Modern TPW retrieval algorithms combine the data from many sounding instruments on various polar satellites into one unified global product image, so forecasters don't have to spend time looking at many different satellite images of TPW. This is beneficial to the forecaster in that their forecasts of hazardous weather can now be made more timely and accurate. Such products are called "blended" products. The Cooperative Institute for Research of the Atmosphere (CIRA) at Colorado State University has an experimental polar orbiting microwave layer precipitable water (LPW) product that is being used by forecasters in the United States and can be seen here. These four layers of precipitable water vapour (surface to 850 hPa; 850 to 700 hPa; 700 to 500 hPa; 500 to 300 hPa) are constructed using the combined microwave instruments onboard the NOAA, MetOp, DMSP and NASA Aqua satellites. MIRS (Microwave Integrated Retrieval System) retrieves many variables from these microwave sounding instruments, such as "Layer Precipitable Water" (LPW), "Layered Relative Humidity" (RH) and vertical RH profiles. The algorithm allows the retrieval of LPW over land and sea (Figure 4).

Figure 4: MIRS LPW product from CIRA from 10 May 2013, 00:00 UTC. The amount of precipitable water (850-700 hPa) is given in millimetres.

Although LPW products from microwave sensors give the total amount of water vapour from layers between the land/ocean surface to the top of the atmosphere, in practice, it shows the lowest 1 to 3 km of the troposphere with more accuracy than the GEO instruments. This microwave instrument characteristic is of high importance as the lower atmospheric layers contain most of the water vapour. This is due to the uneven vertical distribution of WV in the troposphere (Kusselson, 1993).

LPW products from LEO microwave instruments thus have a different focus than LPW products from GEO satellites. While the latter are better at tracing the repartition of water vapour in the higher parts of the atmosphere, microwave instruments show the humidity flow in the boundary layer better.

Morphing technique for LEO microwave TPW Products

Microwave passes from polar satellites are narrow, from about 1000 to 2000 km wide. The horizontal resolution of the product depends on the resolution and strategy (single polarization on NOAA/METOP AMSU; dual polarization/ conical scanning on DMSP SSMIS) of the scanning instrument/sensor and ranges from 45 km (at nadir) to 75 km for the AMSU-A instrument and approximately 42 by 70 km for the SSMIS, for example. Displayed TPW products from sounding instruments show a much coarser resolution than image data from geostationary satellites. However, LEO sounding instruments can retrieve information in cloudy areas whereas GEO instruments cannot.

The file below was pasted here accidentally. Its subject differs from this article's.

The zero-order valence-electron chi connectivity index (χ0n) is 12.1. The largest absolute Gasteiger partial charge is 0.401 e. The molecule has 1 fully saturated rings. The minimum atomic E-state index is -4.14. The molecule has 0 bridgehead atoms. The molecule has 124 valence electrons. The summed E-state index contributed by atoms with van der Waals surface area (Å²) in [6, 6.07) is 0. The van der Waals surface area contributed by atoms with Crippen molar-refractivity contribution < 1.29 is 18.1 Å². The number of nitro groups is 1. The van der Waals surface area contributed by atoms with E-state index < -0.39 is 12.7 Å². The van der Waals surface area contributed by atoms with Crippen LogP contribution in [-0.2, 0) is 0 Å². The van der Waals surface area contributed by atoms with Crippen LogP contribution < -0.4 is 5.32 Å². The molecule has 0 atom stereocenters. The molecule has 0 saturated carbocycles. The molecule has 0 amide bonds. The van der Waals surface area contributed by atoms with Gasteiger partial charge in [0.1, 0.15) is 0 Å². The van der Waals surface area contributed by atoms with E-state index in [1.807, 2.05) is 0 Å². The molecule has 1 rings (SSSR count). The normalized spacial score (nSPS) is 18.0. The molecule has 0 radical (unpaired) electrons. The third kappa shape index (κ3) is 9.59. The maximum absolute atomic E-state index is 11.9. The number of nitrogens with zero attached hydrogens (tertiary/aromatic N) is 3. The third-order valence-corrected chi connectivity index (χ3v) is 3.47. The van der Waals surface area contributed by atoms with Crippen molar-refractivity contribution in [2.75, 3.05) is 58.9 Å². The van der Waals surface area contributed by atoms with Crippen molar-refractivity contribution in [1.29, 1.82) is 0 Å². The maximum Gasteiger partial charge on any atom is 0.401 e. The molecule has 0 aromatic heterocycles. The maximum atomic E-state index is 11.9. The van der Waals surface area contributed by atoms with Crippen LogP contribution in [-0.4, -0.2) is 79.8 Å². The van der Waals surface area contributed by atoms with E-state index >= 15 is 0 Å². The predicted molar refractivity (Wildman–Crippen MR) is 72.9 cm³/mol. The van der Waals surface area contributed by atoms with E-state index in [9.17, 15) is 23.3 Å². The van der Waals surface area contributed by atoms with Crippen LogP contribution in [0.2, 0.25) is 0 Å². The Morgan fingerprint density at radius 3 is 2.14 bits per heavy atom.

Each satellite pass is separated in time from the adjacent one by about 100 minutes. When plotting scans on a domain, TPW data stripes from different time steps are laid side by side. In order to create a time consistent image of TPW data, older overpasses are processed using model winds before being merged with more recent overpasses. To reduce the time gap between overpasses and thus increase data frequency, microwave data from several satellites are included, so morphing and blending are used side by side.

The procedure of morphing different satellite overpasses is generally employed to visualize TPW data on domains as static image or loop. In doing so, a swath scan is then advected backward and forward in time using the mean layer wind field in order to create synthetic hourly data (Figure 5). The final product is a composite of many "time-corrected" TPW swaths over a selected domain. As an example product which uses the morphing technique, see the MIMIC-TPW product at CIMSS.

Figure 5: Example of a swath scan being advected back and forth in time. Source CIMSS.

Currently, the CIMSS Morphing Blended TPW Product does not produce water vapour concentration over land (Figure 6) and uses real-time data from the SSM/I sensor on the DMSP-13/14 satellites and the AMSR-E sensor on the Aqua satellite. Another satellite-derived TPW Product that does show precipitable water vapour over land and includes TPW retrievals from the NOAA and METOP satellites is the NOAA/NESDIS Blended TPW Product. It fills in TPW gaps over land with other data sources; over the continental U.S. it uses a blend of GOES sounder satellites, GPS-MET remote sensing sites and MIRS. For the rest of the world it uses MIRS-derived TPW only, with the exception of areas covered by snow; retrievals over snow are currently experimental and will be added in the future.

The strength of morphed LPW and TPW products is an increased and more uniform sounding coverage attained by calculating time-weighted averages from sounding data. Weaknesses of morphed TPW products are discontinuities in the image data which can occur due to incorrect swath advection over longer time periods.

Figure 6: Morphed composite image loop of TPW (9 August 2014, 07 UTC to 12 August 2014, 06 UTC). Source CIMSS.

TPW anomaly products

TPW anomaly products help forecasters compare the present distribution of the amount of TPW in a given region with a climatological normal produced from the NASA Water Vapour Project that used LEO microwave-derived TPW from satellites between 1988 and 1999. The forecaster's attention is drawn to percentage values of much below (less than 25% below normal), below (between 25 and 90% of normal), near normal (90 to 110% of normal); above (110 to 200% of normal) and much above normal (greater than 200% of normal). High percentage values indicate a strong potential for heavy precipitation and flooding, especially when precipitable water is released either by convection, orography or large-scale lifting initiated by an upper level jet, diffluence and/or a baroclinic disturbance (a tight upper trough, vorticity advection). The percent of normal product of the TPW has proven useful for tracking the climatology of moisture bands (the so-called 'atmospheric rivers') and following their tracks both over water when they approach land and when they extend over land. Furthermore, a percentage much below normal TPW over land for a longer time period can also indicate a danger of fires. (see NESDIS Operational Blended TPW Products)

Moisture anomalies with values of 150% above normal are usually related to heavy precipitation and flooding. This product (Figure 7) allows forecasters to see the potential for high impact events more easily and track them with all the other types of satellite imagery.

Figure 7: The NOAA NESDIS operational TPW Percent of Normal product over the Atlantic on 15 February 2014 at 15:00 UTC. Source NOAA.